Consumers have fine-grained control to opt-in and opt-out of receiving messages from anyone else. The uses of information on the so-called public timeline are growing every day, so consumers should exercise the same due care with Twitter as they do with their work email.
That being said, companies should take time to consider how the use of Twitter is being used by consumers as a public replacement for the suggestion box. That should be their first priority when it comes to managing data on consumer attitudes.
— Brian, Denver, COAt first it seemed that twitter was a cheap imitation of Facebook, but it really is more complex than that. Journalists can utilize this tool to keep people informed at all times of the day. And if mashines can start auto sending "tweets" it could made getting information across even easier. I'm excited to see how far this can actually go.
— laura, Madison, WI
Though twitter only represents a niche audience, it does provide a real-time example of what consumers are thinking. Specifically, it can help detect when a problem needs to be confronted ASAP.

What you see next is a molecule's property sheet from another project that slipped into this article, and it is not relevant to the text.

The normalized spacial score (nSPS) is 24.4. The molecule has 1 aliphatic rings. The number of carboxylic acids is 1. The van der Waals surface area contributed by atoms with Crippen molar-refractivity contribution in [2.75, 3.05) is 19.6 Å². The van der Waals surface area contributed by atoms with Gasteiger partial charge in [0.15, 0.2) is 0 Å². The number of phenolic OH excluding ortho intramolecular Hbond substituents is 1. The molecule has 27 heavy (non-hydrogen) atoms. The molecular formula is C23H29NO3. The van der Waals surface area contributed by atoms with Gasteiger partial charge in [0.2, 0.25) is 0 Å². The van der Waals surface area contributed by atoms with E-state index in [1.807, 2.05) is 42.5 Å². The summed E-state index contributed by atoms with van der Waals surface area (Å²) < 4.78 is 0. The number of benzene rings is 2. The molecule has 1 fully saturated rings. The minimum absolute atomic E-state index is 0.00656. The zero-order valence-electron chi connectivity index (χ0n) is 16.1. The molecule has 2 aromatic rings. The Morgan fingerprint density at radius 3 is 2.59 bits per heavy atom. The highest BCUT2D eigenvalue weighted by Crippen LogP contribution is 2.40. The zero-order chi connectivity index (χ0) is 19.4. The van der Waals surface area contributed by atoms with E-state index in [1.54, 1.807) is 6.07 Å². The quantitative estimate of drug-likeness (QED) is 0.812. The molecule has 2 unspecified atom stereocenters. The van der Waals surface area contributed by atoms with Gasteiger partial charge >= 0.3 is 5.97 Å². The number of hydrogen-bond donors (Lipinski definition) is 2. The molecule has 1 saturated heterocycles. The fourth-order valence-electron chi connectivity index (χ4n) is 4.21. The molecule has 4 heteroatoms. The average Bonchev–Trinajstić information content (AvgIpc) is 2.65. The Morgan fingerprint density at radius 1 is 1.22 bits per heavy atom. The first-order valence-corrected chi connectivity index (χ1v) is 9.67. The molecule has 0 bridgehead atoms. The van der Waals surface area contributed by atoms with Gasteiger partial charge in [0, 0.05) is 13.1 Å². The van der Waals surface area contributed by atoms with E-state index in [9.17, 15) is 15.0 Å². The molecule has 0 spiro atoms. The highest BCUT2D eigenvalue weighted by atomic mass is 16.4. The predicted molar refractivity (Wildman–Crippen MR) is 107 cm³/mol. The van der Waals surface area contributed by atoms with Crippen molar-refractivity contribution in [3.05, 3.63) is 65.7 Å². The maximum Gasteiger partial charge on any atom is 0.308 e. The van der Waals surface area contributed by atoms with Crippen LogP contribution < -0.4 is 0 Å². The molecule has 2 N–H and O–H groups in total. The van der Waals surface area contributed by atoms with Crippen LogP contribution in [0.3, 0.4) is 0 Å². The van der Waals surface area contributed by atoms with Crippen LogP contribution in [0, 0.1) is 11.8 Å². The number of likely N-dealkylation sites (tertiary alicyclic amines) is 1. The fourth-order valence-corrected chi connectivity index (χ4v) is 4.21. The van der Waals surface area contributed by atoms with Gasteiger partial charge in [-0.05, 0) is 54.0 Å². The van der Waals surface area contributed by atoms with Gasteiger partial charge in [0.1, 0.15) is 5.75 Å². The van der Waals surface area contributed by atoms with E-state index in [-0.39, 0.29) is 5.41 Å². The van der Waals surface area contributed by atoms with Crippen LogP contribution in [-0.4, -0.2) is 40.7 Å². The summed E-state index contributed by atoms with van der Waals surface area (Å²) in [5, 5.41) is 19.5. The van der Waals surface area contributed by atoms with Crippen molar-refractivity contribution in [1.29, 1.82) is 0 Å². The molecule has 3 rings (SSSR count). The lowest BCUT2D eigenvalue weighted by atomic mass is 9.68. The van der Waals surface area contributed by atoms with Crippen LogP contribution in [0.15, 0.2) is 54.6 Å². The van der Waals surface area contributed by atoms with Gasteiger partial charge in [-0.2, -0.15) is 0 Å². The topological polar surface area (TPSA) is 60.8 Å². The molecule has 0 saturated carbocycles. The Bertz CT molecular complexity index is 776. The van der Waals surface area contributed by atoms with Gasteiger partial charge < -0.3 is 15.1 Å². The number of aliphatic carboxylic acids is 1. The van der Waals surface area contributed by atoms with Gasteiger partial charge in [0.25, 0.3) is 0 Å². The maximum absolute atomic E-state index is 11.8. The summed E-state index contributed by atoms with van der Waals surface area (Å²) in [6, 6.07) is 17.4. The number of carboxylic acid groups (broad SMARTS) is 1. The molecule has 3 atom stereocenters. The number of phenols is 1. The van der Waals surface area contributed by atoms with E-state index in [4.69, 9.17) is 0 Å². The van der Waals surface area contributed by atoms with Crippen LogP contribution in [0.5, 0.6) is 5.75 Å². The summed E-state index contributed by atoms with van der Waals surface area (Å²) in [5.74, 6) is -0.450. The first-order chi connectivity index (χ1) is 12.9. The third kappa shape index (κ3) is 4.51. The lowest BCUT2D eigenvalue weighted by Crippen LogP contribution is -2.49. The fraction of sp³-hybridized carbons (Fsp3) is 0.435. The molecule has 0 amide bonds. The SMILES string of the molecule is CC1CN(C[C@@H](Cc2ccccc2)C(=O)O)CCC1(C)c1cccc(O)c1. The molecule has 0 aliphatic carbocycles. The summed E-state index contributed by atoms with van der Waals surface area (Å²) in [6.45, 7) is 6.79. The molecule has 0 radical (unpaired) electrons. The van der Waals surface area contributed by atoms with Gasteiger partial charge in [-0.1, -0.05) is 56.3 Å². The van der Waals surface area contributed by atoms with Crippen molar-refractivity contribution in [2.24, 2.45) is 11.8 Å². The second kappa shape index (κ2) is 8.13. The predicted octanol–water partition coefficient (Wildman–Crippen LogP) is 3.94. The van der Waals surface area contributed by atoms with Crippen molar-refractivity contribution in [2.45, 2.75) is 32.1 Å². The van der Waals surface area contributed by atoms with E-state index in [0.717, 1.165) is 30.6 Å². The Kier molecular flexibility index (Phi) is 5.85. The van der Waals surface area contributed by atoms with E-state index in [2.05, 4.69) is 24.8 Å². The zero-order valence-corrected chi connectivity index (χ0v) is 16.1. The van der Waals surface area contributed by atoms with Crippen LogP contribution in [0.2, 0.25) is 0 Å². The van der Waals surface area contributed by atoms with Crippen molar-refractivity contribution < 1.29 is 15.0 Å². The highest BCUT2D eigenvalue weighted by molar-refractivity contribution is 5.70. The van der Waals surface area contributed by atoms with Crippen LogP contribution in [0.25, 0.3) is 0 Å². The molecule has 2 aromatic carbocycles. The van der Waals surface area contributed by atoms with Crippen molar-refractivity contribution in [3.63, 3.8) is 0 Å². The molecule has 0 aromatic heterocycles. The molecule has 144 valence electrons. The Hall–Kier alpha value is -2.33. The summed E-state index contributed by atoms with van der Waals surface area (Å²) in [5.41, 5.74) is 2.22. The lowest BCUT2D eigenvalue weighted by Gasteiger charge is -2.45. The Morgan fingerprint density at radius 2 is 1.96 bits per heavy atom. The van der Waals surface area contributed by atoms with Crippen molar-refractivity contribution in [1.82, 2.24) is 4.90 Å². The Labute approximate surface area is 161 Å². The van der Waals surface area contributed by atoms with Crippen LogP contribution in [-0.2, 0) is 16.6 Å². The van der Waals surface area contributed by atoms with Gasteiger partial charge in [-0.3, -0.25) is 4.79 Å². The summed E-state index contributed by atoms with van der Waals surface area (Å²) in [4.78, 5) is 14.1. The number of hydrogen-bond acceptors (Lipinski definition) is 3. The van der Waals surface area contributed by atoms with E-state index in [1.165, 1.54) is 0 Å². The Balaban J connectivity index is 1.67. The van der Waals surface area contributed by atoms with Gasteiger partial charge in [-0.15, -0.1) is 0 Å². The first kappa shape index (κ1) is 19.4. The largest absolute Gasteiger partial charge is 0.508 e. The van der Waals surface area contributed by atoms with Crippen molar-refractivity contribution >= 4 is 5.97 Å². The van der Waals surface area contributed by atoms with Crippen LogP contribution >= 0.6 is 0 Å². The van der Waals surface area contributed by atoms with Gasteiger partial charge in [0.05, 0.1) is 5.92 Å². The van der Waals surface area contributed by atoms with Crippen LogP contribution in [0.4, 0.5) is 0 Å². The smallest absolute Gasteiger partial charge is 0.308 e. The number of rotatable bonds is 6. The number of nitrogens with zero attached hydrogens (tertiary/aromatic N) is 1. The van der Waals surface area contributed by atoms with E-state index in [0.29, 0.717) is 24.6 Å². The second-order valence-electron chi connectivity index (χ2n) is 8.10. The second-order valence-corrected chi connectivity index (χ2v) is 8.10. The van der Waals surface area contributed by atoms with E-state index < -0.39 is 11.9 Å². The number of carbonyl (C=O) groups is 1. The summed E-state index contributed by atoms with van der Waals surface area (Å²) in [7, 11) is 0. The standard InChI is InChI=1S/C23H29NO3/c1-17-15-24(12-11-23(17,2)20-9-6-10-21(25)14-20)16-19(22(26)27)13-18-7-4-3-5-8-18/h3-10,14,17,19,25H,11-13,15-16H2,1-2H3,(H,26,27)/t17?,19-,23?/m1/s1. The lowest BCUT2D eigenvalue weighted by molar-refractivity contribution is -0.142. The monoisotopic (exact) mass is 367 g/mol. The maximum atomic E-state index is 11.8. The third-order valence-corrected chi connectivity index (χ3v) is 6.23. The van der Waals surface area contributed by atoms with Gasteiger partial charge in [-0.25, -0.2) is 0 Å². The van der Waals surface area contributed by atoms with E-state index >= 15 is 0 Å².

— ALH, Chicago, ILWhat do you think? Head over to the New York Times to give them your opinion.
Monday, April 13, 2009
Find a gimmick. Devise an original way of talking about (or around) your plain old brown cow. Marketers like to describe this strategy as ‘creating a meme’, but that’s always struck me as needlessly high-minded. Let’s call it what it is: a gimmick. My dictionary describes a gimmick as “an ingenious or novel device, scheme, or stratagem, especially one designed to attract attention or increase appeal”.
Read the 10 step plan on his original post here, any new gimmicks to add?
They took these three things into consideration when trying to define the market:
- Isolate, and if necessary, segment current core customers on relevant criteria
- Among those remaining, segment on most relevant criteria to create various growth potential groups